I am 42 now as mentioned earlier - and although I understand much more now than I did then - I still ache for acknowledgement, for belonging and for TRUTH to be brought into the light. But it is what has made me who I am - both the positive & negetive aspects that I have experienced colors the person I am today. My empathy, honor, loyalty, my perception of who is family, how I raised my children, what I believe in my God, who I see when I look in the mirror - all of these things have a direct relation to the past. It never goes away - the ugliness rears its head throughout life whether by dream, flashback, situation and even sometimes by smell. All I can do is take the ugliness & search my heart & soul and try to learn from it. I truely believe that the path choosen for us is to burn away the dross - the paths we take & choices we make help to scour away the things that cloud our minds and allow us to eventually shine. It is a process - one that most likely will continue throughout our lifetime - but for those of us who question, who search for the truth & understanding it is a necessary path. We chose to stop the cycle.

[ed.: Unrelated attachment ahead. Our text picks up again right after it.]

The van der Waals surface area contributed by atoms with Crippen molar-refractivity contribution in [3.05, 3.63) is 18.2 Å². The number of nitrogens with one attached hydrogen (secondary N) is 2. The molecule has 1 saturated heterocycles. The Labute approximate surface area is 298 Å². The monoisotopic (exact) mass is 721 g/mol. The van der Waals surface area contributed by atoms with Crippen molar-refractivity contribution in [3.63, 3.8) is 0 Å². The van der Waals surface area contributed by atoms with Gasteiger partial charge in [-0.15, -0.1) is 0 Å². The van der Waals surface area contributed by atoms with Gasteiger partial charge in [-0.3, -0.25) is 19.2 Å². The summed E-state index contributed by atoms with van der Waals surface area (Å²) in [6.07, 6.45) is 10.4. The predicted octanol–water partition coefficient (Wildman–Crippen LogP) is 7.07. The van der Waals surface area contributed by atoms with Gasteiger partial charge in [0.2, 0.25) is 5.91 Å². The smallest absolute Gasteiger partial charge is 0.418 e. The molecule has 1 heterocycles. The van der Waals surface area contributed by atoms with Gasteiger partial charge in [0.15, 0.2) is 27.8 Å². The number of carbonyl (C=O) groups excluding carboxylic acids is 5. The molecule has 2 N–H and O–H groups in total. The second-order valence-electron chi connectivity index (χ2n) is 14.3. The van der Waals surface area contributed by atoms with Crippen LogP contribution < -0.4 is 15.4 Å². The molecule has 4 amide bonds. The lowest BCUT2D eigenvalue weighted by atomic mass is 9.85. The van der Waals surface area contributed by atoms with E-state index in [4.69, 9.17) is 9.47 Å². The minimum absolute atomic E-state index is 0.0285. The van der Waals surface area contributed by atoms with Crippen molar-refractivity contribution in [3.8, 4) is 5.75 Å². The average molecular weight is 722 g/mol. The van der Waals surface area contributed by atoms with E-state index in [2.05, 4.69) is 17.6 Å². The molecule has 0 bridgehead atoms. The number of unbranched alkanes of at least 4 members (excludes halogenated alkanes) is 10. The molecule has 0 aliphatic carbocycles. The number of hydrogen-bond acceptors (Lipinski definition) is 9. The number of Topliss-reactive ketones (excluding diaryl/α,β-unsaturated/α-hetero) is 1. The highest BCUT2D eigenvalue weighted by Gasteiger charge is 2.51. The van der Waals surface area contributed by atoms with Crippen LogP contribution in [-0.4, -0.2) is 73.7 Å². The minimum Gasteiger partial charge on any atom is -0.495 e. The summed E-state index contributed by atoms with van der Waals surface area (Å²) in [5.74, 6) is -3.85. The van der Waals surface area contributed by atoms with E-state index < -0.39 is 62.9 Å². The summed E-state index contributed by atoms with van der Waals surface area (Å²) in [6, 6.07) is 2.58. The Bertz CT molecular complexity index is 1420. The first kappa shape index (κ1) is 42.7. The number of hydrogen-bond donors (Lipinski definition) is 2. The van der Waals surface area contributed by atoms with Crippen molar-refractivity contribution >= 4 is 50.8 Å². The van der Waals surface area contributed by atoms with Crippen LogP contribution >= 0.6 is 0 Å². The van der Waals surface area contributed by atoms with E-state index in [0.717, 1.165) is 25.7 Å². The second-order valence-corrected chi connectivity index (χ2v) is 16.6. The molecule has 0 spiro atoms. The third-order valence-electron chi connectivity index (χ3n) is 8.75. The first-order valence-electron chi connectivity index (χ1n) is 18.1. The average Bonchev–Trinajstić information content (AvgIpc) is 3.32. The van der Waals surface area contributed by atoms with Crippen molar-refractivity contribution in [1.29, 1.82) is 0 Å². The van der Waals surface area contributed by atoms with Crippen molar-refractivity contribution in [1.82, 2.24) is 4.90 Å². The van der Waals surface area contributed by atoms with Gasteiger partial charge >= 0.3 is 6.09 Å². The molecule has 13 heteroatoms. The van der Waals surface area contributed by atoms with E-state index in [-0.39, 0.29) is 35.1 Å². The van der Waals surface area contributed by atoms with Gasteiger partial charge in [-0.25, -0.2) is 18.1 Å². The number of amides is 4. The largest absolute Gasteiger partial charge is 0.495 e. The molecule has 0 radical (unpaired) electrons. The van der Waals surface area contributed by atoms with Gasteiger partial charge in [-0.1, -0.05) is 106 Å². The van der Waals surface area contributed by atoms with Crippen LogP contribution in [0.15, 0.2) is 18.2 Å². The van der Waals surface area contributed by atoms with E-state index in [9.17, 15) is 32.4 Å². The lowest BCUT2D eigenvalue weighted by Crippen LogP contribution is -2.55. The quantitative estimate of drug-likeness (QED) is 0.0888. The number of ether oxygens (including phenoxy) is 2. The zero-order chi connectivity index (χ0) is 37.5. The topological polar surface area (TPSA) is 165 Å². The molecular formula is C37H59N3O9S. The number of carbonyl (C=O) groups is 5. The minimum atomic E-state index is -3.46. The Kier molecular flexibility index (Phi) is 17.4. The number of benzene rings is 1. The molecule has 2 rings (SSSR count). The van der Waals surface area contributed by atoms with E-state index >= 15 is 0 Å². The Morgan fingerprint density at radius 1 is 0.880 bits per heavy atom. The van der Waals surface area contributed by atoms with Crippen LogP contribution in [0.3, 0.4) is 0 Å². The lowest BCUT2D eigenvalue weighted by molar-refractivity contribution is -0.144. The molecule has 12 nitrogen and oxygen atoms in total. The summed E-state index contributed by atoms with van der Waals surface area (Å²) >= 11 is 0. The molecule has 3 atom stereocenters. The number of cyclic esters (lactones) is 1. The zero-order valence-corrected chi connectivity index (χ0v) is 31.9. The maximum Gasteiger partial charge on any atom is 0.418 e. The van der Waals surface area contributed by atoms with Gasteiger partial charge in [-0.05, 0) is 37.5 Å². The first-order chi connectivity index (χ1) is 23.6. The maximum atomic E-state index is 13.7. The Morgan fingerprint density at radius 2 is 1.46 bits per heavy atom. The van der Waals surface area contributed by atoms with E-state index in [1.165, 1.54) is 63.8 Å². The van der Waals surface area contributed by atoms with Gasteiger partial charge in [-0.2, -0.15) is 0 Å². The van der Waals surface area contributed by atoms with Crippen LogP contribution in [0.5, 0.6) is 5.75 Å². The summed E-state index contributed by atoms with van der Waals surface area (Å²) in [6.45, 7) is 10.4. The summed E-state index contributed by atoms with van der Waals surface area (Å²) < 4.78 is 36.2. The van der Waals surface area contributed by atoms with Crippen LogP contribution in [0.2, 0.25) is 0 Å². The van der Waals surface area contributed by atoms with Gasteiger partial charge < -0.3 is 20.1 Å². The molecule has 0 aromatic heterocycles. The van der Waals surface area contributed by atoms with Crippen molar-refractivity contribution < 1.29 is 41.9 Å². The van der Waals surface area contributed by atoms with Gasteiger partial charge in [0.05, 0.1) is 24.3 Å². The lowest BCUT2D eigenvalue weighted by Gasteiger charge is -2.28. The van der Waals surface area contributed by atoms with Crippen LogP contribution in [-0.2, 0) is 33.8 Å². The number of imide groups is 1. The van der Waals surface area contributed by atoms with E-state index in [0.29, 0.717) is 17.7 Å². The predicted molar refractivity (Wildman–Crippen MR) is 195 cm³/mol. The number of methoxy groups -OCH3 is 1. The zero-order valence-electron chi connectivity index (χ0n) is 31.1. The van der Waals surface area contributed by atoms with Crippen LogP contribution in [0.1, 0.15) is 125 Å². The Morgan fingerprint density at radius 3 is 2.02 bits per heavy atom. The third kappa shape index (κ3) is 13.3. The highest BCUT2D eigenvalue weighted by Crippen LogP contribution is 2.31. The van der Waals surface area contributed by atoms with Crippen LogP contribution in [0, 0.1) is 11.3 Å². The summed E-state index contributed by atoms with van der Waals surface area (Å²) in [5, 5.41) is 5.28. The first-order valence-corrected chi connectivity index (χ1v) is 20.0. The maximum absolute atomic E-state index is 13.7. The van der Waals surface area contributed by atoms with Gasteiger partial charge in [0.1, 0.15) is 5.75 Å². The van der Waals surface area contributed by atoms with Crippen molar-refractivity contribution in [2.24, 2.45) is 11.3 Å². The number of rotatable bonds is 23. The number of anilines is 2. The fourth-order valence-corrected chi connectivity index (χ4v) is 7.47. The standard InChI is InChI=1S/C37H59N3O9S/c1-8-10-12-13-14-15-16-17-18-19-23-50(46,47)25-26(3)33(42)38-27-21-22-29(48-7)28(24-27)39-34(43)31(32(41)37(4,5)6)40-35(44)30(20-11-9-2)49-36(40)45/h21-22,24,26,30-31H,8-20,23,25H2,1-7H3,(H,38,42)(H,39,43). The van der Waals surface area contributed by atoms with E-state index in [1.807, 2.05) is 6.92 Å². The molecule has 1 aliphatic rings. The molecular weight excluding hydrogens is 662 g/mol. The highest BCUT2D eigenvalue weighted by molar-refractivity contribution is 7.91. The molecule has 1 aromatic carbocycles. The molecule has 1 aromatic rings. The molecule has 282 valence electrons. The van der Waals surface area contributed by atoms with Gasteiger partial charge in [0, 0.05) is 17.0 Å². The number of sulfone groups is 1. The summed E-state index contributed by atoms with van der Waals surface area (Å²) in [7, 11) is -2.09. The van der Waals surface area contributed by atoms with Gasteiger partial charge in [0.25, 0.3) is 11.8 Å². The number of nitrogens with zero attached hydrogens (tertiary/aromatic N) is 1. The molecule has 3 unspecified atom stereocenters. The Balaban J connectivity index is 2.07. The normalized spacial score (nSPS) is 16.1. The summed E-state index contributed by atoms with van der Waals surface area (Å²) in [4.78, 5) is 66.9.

I did as many of you and totally cut off communication from my birth family years ago. I have even posted on BYC of certain events such as my mother showing up at my home on my birthday yet does not acknowledge me, my spouse or God forbid my biracial youngest child at any other time or in public. Yes it hurts, no it doesn't ever go away but I believe God uses these things to help me become the man I should be. You may disagree - but to me - why would these things be allowed and why would we question unless their is some higher purpose? That is how I manage - introspection. That is the only way it makes sense to me. This allows me to turn hurt into something else - something that drives me to be better as a husband, father & friend.
There are many aspects that this type of upbringing brings out into one's life.... but I encourage you to protect yourself & your true family. I encourage you to tell the TRUTH - YOUR TRUTH and not to become an accesory by remaining silent. I encourage you to search, to feel, to confront when necessary & to let go of those who emotionally hurt you. And KNOW - eventually you WILL find peace.
Edited by Laurajean - 6/20/11 at 10:46am